Unelected bureaucrats at the European Union have published their proposals for new gun bans and restrictions in light of the Paris murders. As expected, the proposal amounts to a constructive ban on virtually all semi-auto rifles and will have little or no effect on terrorists and other criminals.
The proposal, which mostly consists of restrictions on gun licensing, is now available on the EU website. The detailed wording is available from the link titled ‘directive’ under the heading ‘for more information’.
The EU wants to ban all semi-auto rifles that look like military firearms. This, UKSN understands, would amount to a constructive ban on the vast majority of semi-auto rifles on the continent of Europe as well as affecting Britain’s .22 semi-auto market.
The proposed directive was put together by Internal Market and Industry Commissioner Elżbieta Bieńkowska (Poland) and Migration, Home Affairs and Citizenship Commissioner Dimitris Avramopoulos (Greece).
Collectors of firearms are explicitly highlighted by the EU as a “possible source of traffic of firearms” (sic).
The proposal is an amendment to the existing firearms diktat (Directive 91/477/EEC) and now needs to be approved by the European Parliament (the elected body which can only approve or reject new EU Commission diktats) and Council (made up of heads of governments, not directly elected).
Key wording of the ban, at clause 13(a)(i):
“Semi-automatic firearms for civilian use which resemble weapons with automatic mechanisms”
This is surprisingly clear language from the EU. It is a straight attempt to ban firearms because of their form, not function. As worded, the ban would also cover semi-auto pistols, particularly the long barrel versions popular in the UK.
EU member states will be required to tell the EU Commission how they have implemented the ban once it is rubber-stamped by the EU “parliament”.
Mandatory medical testing
The EU wants every single firearm and shotgun owner in the bloc subjected to mandatory medical testing in order to own and use firearms. Wording, from page 16 under ‘Article 6’:
Member States shall provide for standard medical tests for issuing or renewing authorisations as referred to in paragraph 1 and shall withdraw authorisations if any of the conditions on the basis of which it was granted is no longer met.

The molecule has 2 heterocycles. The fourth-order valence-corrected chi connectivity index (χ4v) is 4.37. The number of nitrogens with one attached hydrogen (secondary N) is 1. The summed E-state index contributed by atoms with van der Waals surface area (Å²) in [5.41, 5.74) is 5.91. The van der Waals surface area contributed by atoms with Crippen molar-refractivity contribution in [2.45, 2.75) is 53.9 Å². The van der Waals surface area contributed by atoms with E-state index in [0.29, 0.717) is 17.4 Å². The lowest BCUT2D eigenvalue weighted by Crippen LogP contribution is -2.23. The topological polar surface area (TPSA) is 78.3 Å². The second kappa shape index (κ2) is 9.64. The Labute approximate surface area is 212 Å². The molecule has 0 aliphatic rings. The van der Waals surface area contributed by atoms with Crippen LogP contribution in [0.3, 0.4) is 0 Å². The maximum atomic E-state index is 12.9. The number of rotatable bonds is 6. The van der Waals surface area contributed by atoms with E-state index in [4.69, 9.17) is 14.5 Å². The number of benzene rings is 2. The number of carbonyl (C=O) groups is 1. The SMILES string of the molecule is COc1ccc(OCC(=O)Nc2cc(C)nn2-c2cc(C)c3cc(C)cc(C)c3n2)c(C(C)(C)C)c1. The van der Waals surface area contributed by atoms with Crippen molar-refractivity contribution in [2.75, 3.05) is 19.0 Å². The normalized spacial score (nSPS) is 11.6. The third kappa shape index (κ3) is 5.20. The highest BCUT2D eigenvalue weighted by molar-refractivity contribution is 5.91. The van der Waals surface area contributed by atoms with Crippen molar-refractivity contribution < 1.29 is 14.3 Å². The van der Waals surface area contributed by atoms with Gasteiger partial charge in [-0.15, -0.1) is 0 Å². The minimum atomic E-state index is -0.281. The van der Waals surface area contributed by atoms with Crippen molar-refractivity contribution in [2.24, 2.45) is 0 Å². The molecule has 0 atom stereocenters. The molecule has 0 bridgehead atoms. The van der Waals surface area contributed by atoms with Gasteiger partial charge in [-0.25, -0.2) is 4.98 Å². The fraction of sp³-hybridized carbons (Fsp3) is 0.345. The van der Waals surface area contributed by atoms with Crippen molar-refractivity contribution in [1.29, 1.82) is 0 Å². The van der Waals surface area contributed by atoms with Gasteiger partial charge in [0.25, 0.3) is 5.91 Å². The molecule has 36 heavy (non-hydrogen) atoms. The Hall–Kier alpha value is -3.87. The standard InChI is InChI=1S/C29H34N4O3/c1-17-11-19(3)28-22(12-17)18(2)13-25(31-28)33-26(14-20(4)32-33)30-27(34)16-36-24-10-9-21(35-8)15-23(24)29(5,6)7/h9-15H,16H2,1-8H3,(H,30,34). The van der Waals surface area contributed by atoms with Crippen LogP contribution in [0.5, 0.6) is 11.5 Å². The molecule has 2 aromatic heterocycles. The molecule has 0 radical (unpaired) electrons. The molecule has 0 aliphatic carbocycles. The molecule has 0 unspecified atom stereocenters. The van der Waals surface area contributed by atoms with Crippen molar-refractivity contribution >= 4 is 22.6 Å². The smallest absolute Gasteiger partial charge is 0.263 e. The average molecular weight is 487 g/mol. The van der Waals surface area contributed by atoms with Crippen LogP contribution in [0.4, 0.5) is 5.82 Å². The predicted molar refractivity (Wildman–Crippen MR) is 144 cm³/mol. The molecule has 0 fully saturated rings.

This would have had no effect whatsoever upon the Paris murderers, who used illegally acquired full auto AK-pattern firearms.
Banning converted full-auto firearms
Fully automatic firearms which have been converted into legal semi-auto firearms will be made illegal. This is already the case in the UK but a small industry has built up around reducing full- or semi-auto rifles to spare parts and reassembling them as “new” (in the legal sense) straight pull rifles. It is unclear whether the directive would outlaw this business activity.
Converted full auto firearms are already illegal in Britain.
Building an EU-wide database of every individual gun owner
EUrocrats want to create a bloc-wide gun registry, of the type that was recently abandoned in Canada after costing taxpayers C$1 billion. Key wording, at page 17 under text proposed to be added to Article 13 of the existing EU Firearms Directive:
The competent authorities of the Member States shall exchange information on the authorisations granted for the transfers of firearms to another Member State as well as information with regard to refusals to grant authorisations as defined in Article 7.
The Commission shall be empowered to adopt delegated acts in accordance with Article 13a concerning the modalities of exchange of information on authorisations granted and on refusals.
This would create the EU-wide gun and gun owner database. It represents a huge threat to personal privacy and liberty and presents a massive target to hackers.
Britain already has a gun ownership registry, the National Firearms Licensing Management System (NFLMS). The system is known not to be 100% accurate, as acknowledged by Her Majesty’s Inspectorate of Constabulary. Negotiations are under way to procure a new system.
Making alarm guns and flare pistols licensable